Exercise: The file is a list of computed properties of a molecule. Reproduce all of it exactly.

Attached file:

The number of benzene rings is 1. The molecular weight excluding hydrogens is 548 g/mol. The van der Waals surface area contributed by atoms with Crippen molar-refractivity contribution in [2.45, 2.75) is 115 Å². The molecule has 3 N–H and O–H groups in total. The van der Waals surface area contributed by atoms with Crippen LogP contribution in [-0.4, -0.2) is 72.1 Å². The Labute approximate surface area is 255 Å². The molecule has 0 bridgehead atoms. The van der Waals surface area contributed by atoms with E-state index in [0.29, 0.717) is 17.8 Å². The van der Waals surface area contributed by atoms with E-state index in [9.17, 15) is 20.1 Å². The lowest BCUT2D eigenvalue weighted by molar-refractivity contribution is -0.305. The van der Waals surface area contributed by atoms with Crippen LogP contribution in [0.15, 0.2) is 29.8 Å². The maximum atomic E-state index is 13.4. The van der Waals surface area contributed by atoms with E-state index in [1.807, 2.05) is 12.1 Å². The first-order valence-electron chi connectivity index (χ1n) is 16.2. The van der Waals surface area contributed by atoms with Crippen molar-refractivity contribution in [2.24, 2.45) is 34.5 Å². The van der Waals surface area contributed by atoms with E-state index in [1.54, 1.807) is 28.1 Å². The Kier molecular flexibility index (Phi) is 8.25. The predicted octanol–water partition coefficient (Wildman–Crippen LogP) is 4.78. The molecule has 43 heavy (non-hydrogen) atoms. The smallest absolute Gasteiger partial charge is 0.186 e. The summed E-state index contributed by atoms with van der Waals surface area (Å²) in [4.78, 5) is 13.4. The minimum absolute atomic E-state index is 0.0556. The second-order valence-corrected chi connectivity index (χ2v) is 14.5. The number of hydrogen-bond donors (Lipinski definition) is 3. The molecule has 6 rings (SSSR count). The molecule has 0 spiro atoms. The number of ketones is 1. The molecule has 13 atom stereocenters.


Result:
The number of benzene rings is 1. The molecular weight excluding hydrogens is 548 g/mol. The van der Waals surface area contributed by atoms with Crippen molar-refractivity contribution in [2.45, 2.75) is 115 Å². The molecule has 3 N–H and O–H groups in total. The van der Waals surface area contributed by atoms with Crippen LogP contribution in [-0.4, -0.2) is 72.1 Å². The Labute approximate surface area is 255 Å². The molecule has 0 bridgehead atoms. The van der Waals surface area contributed by atoms with E-state index in [0.29, 0.717) is 17.8 Å². The van der Waals surface area contributed by atoms with E-state index in [9.17, 15) is 20.1 Å². The lowest BCUT2D eigenvalue weighted by molar-refractivity contribution is -0.305. The van der Waals surface area contributed by atoms with Crippen LogP contribution in [0.15, 0.2) is 29.8 Å². The maximum atomic E-state index is 13.4. The van der Waals surface area contributed by atoms with E-state index in [1.807, 2.05) is 12.1 Å². The first-order valence-electron chi connectivity index (χ1n) is 16.2. The van der Waals surface area contributed by atoms with Crippen molar-refractivity contribution in [2.24, 2.45) is 34.5 Å². The van der Waals surface area contributed by atoms with E-state index in [1.54, 1.807) is 28.1 Å². The Kier molecular flexibility index (Phi) is 8.25. The predicted octanol–water partition coefficient (Wildman–Crippen LogP) is 4.78. The molecule has 43 heavy (non-hydrogen) atoms. The smallest absolute Gasteiger partial charge is 0.186 e. The summed E-state index contributed by atoms with van der Waals surface area (Å²) in [4.78, 5) is 13.4. The minimum absolute atomic E-state index is 0.0556. The second-order valence-corrected chi connectivity index (χ2v) is 14.5. The number of hydrogen-bond donors (Lipinski definition) is 3. The molecule has 6 rings (SSSR count). The molecule has 0 spiro atoms. The number of ketones is 1. The molecule has 13 atom stereocenters.